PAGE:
It’s not too late to save for your retirement
By J. Graydon Coghlan, Coghlan Financial Group Inc.
Thursday, September 7, 2006
In a recent Gallup poll, Americans stated that planning for their retirement is one of their top financial worries. Of those worried, 52 percent are concerned about the size of their nest egg.
Common questions raised include: Is there enough time left before I retire? Is there enough money for me to be able to save and live comfortably once I retire? What are the steps I am supposed to take to make my retirement work? All of these questions are legitimate concerns as we face the daunting task of planning for our golden years.
As the first wave of the baby boomer generation begins to enter retirement this year, the focus on having and maintaining a comprehensive retirement plan has never been more prevalent.
Most financial professionals agree that a comprehensive retirement plan should include some sort of employer-sponsored retirement plan, such as a pension plan or 401(k), but as we saw in 2005, many employers are cutting back on their retirement benefits to their employees, which makes personal savings plans more important.
Some retirees may find that they haven’t been saving for retirement, or aren’t sure if they’ve socked away enough money. With our life expectancy rapidly lengthening, more years of our life will be spent in retirement than ever before.
Furthermore, it is likely that the days of corporate pension programs and significant company retirement benefits are gone. In order to fund our golden years we need to start with a solid retirement plan to give us as much money as possible for our hard work during our employed years.
J. Graydon Coghlan of Coghlan Financial Group Inc., has been working with many Californians for more than a decade to put together smart retirement plans. He has seen the shift in local companies planning for their staff’s retirement needs to today’s more uncertain landscape. So what ar e your best options for being prepared to live out your golden years?
Read on for a few tips:
Know how to live on a fixed income
Once you arrive at retirement, it’s important to know how much you can spend annually and still have enough to live on for the remainder of your life.
Determine your post-work income (with pensions, private savings and Social Security funds), and then budget to see if you can live on that income alone.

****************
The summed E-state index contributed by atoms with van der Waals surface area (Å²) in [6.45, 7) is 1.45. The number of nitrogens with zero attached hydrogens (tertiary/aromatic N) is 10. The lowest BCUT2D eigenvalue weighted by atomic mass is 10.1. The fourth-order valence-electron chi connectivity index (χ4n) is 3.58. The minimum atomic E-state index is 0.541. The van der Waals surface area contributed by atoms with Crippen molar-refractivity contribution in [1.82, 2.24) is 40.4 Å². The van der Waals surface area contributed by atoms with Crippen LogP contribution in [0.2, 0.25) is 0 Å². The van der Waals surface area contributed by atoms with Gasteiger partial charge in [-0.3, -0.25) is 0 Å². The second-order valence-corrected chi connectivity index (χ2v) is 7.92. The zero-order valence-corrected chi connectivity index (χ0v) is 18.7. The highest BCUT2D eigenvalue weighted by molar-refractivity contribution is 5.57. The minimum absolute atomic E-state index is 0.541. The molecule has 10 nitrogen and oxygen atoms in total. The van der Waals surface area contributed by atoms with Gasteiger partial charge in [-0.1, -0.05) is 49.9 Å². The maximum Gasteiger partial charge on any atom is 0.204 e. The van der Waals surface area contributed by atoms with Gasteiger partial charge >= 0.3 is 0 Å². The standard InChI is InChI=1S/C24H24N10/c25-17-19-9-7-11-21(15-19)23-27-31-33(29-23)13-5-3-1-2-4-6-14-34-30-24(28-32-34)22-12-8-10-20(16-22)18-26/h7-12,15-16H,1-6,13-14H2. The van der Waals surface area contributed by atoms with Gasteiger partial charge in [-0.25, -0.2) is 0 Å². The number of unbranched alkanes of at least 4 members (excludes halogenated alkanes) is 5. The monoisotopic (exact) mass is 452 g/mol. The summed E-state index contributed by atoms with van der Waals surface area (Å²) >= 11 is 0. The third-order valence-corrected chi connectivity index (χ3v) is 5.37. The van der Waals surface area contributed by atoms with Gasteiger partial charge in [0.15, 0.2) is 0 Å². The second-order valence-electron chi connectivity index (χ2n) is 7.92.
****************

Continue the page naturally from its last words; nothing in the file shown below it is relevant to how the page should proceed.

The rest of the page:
The general rule of thumb is that you will need about 80 percent of your annual pre-retirement income to live on each year after you retire.
Many retirees don’t want to think about work after many long years of service, but returning to work doesn’t have to be traumatic. Finding something fulfilling to do, such as a hobby, and getting paid to do it may not be bad if done on a part-time basis. The key to this is that the driving force behind returning to work is finding something that you would enjoy doing — plus the added income and potential health insurance benefits could be an added bonus. According to a Putnam Investments survey in 2005, 68 percent of retirees said they returned to work voluntarily.
Maximize the 401(k)
If your company offers a 401(k) and it includes an employer-matched option, make sure you are contributing as much as you can afford, and at least up to the amount of the match. Not all employers offer matching contributions but if your company does, that extra money can be built into a significant amount of additional retirement savings.
Play catch up with traditional IRAs
A “catch up” provision allows contributors over the age of 50 to add up to $5,000 to their IRA in 2006 instead of the $4,000 for contributors under the age of 50. This allows individuals that are a little older and probably closer to retirement to save a little more. Investment assets in an IRA grow tax deferred and are not subject to income taxes until the time the assets are withdrawn, so every penny you contribute and earn remains in your account until the day you start taking withdrawals.
Fixed annuities offer you a way to create an income stream that you cannot outlive. These work like a life insurance policy in reverse. Instead of making premium payments in small increments over a period of time in order for your beneficiary to receive a lump sum payment upon your death, you give the insurer a lump sum at the beginning, which they then use to issue guaranteed income payments to you for a specific period — usually for the rest of your life. The size of these payments generally depends on interest rates at the time the annuity is purchased and the terms of the contract. It should be mentioned that guaranteed income payments depends upon the claims paying ability of the issuing insurance company.
When deciding when to retire you should always consult a financial professional to discuss the best options for your retirement plan.